A wigwam burner is a waste disposal facility commonly used by sawmills in the Pacific Northwest during the first half of the 20th century. In the process of sawing lumber out of logs there is necessarily portions of the log that cannot be made into lumber. This includes the bark, sawdust, planer shavings as well as the 'slabs' or rounded portions of the log that are sliced off. By the second part of the 20th century markets for this 'waste' was often found, but before that it was the norm to burn it. The problem with burning it was that one needed to avoid burning the mill while disposing of the waste. The Wigwam burner (so called because of its shape) was essentially a large 'burn barrel'.
A conveyor usually fed the wood products in the top, and it was vented some around the base to control the fire. Screens at the top were designed to let the smoke out, but attempted to control the cinders and sparks which would threaten the area. In those days the pungent odor of wet wood burning was always associated with sawmills as the fires burned most of the time and smoked profusely. Environmental issues related to the smoke lead to them being banned in the 1960's, but by then their use was in decline. Mills and found a way to chip the slabs and larger pieces of wood and sell the chips for paper making. This left a much lower volume of waste, just the sawdust, planer shavings and bark. Today the bark is often ground and sold as 'bark dust' for gardening and the like, and the sawdust and planer shavings often find their way into wood pellets for pellet stoves, or sold for 'hog fuel' to burn under more controlled conditions to make steam for electric generation.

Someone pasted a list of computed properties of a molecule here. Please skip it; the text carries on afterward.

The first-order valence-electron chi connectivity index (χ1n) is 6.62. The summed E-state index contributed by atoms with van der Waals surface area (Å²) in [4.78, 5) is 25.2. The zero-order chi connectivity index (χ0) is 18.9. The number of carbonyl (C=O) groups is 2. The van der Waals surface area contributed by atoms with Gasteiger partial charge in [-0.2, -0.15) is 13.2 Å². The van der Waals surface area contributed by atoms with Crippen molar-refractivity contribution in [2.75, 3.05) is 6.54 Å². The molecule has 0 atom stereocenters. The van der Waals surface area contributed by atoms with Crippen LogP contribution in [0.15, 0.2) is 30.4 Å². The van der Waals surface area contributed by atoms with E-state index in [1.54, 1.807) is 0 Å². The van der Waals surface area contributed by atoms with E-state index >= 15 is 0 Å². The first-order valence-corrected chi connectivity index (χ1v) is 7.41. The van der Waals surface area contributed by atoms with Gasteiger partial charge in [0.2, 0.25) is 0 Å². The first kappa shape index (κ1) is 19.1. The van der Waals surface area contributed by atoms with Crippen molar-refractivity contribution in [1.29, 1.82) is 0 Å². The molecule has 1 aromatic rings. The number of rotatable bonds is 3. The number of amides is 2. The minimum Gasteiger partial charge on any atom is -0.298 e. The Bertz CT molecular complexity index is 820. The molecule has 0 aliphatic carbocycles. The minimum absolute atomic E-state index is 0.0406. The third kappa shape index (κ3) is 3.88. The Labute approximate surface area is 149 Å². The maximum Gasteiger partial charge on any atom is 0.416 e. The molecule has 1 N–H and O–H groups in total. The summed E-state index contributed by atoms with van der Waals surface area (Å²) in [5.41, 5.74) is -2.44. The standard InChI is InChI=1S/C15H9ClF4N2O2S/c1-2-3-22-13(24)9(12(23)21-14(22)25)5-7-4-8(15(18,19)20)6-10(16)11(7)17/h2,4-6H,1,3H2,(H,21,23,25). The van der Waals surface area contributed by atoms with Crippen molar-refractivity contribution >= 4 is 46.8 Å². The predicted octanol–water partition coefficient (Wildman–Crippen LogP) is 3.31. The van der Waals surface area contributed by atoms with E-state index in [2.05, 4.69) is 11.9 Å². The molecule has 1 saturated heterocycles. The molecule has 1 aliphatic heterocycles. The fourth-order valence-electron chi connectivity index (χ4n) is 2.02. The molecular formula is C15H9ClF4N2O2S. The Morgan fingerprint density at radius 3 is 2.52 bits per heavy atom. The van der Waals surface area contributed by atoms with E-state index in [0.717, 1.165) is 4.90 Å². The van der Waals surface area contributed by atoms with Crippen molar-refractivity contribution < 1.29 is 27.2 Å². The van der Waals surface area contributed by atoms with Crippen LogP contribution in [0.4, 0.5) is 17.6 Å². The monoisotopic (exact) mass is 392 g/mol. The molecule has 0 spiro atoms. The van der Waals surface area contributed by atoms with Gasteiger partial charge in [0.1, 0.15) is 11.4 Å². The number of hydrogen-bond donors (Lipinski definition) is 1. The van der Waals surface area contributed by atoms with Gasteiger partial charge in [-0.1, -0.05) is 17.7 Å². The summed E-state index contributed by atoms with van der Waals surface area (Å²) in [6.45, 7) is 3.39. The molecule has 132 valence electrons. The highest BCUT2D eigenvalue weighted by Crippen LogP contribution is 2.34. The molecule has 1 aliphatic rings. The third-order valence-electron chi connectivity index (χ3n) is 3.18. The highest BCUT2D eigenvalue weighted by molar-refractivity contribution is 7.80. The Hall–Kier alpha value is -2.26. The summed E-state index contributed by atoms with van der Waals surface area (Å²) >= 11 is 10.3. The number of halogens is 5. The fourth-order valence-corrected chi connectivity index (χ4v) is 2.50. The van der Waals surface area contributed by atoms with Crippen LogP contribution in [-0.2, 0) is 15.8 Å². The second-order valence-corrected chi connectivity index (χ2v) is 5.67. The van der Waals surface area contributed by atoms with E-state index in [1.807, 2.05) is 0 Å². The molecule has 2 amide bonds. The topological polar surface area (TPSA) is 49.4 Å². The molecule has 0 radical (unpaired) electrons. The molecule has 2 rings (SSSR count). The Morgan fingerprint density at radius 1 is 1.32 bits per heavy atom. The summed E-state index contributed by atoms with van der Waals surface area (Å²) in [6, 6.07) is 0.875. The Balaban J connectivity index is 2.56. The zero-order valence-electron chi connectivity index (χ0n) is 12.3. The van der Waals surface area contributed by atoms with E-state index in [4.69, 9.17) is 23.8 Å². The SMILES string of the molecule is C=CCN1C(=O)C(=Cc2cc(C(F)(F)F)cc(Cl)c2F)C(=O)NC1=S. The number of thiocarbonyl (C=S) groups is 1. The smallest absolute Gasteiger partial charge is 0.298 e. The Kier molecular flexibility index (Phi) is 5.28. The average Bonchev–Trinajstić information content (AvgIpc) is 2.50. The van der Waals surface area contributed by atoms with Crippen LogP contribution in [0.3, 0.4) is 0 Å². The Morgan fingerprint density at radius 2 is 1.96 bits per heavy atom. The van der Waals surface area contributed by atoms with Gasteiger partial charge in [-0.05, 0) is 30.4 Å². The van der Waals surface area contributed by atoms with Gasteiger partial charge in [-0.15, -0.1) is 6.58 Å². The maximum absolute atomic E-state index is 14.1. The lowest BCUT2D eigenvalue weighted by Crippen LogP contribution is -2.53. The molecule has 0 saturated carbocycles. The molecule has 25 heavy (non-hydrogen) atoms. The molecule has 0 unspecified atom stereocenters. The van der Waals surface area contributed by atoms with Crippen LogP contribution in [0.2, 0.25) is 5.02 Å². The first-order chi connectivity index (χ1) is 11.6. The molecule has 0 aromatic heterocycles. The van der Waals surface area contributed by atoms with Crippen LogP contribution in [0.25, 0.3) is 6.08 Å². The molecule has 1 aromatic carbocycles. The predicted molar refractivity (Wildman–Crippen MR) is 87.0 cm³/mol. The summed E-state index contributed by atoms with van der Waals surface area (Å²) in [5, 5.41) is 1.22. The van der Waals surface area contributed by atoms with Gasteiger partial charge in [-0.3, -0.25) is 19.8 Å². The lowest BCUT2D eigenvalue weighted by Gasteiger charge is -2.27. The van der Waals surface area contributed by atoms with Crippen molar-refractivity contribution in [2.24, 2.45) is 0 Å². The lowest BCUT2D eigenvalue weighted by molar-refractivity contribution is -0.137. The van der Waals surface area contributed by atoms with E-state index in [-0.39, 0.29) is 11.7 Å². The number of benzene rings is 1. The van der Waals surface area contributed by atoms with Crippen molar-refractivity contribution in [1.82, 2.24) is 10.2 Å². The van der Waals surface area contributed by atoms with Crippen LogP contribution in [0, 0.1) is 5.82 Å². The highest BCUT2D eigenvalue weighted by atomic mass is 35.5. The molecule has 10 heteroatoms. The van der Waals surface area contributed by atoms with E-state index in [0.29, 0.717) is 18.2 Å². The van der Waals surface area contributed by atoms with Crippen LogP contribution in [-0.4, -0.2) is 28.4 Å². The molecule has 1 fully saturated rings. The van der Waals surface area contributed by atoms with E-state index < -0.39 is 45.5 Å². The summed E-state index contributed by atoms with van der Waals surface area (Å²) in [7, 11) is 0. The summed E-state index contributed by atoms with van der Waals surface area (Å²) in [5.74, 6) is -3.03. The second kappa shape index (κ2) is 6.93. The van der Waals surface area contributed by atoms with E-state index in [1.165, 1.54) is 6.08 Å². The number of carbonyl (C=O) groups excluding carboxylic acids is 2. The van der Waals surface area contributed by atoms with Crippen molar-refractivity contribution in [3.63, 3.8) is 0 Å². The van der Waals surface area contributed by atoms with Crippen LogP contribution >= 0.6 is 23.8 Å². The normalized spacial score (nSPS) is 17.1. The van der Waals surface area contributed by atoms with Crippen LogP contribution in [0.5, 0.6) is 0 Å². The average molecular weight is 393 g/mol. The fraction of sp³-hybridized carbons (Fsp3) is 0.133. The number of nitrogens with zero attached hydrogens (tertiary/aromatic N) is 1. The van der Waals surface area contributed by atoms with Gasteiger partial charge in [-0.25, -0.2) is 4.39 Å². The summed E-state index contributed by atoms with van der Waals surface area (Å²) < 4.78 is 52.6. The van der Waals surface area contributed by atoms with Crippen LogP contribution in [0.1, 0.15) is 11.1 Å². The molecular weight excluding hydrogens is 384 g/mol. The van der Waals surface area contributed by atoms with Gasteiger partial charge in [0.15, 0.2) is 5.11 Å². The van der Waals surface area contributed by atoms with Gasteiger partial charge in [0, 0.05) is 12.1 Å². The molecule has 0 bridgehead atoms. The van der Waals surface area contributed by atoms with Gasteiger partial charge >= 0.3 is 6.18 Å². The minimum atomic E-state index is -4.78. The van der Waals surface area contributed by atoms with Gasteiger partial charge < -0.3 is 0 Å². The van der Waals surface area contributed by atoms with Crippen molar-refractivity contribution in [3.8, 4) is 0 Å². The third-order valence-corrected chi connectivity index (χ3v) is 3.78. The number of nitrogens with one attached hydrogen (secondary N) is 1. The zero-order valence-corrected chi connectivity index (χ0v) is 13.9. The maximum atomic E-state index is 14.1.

The Wigwam Burner shown here (near Mapleton, OR) has long been retired and has no conveyor to feed it as indeed even the mill that used to supply the material for it to burn is no longer operating.
The second photo was taken in 2010 in Sandy, Oregon. It depicts more traditional appearing Wigwam burner. Special thanks to Martha Havens for the Sandy Photo.